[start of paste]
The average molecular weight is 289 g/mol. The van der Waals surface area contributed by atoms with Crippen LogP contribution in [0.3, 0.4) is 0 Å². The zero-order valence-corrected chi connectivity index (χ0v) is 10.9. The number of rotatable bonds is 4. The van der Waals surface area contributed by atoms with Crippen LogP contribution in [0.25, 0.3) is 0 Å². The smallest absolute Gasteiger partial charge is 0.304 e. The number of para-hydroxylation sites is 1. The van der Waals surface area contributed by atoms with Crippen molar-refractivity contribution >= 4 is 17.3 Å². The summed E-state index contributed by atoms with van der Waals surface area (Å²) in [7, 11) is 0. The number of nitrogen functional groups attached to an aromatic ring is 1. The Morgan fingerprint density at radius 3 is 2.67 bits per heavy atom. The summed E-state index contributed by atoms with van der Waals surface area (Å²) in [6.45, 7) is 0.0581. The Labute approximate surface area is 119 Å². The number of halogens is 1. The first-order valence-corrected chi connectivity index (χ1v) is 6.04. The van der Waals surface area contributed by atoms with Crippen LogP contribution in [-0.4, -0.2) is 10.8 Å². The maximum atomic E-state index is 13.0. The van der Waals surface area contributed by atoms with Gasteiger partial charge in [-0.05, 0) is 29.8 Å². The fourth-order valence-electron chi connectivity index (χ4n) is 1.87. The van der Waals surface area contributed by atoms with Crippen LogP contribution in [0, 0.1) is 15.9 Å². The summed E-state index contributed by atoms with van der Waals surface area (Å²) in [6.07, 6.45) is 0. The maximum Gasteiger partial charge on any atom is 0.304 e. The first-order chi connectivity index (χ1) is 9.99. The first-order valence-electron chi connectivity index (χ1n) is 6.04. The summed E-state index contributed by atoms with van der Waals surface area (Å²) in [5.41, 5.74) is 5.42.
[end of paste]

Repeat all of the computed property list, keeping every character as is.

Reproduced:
The average molecular weight is 289 g/mol. The van der Waals surface area contributed by atoms with Crippen LogP contribution in [0.3, 0.4) is 0 Å². The zero-order valence-corrected chi connectivity index (χ0v) is 10.9. The number of rotatable bonds is 4. The van der Waals surface area contributed by atoms with Crippen LogP contribution in [0.25, 0.3) is 0 Å². The smallest absolute Gasteiger partial charge is 0.304 e. The number of para-hydroxylation sites is 1. The van der Waals surface area contributed by atoms with Crippen molar-refractivity contribution >= 4 is 17.3 Å². The summed E-state index contributed by atoms with van der Waals surface area (Å²) in [7, 11) is 0. The number of nitrogen functional groups attached to an aromatic ring is 1. The Morgan fingerprint density at radius 3 is 2.67 bits per heavy atom. The summed E-state index contributed by atoms with van der Waals surface area (Å²) in [6.45, 7) is 0.0581. The Labute approximate surface area is 119 Å². The number of halogens is 1. The first-order valence-corrected chi connectivity index (χ1v) is 6.04. The van der Waals surface area contributed by atoms with Crippen LogP contribution in [-0.4, -0.2) is 10.8 Å². The maximum atomic E-state index is 13.0. The van der Waals surface area contributed by atoms with Gasteiger partial charge in [-0.05, 0) is 29.8 Å². The fourth-order valence-electron chi connectivity index (χ4n) is 1.87. The van der Waals surface area contributed by atoms with Crippen LogP contribution in [0, 0.1) is 15.9 Å². The summed E-state index contributed by atoms with van der Waals surface area (Å²) in [6.07, 6.45) is 0. The maximum Gasteiger partial charge on any atom is 0.304 e. The first-order chi connectivity index (χ1) is 9.99. The first-order valence-electron chi connectivity index (χ1n) is 6.04. The summed E-state index contributed by atoms with van der Waals surface area (Å²) in [5.41, 5.74) is 5.42.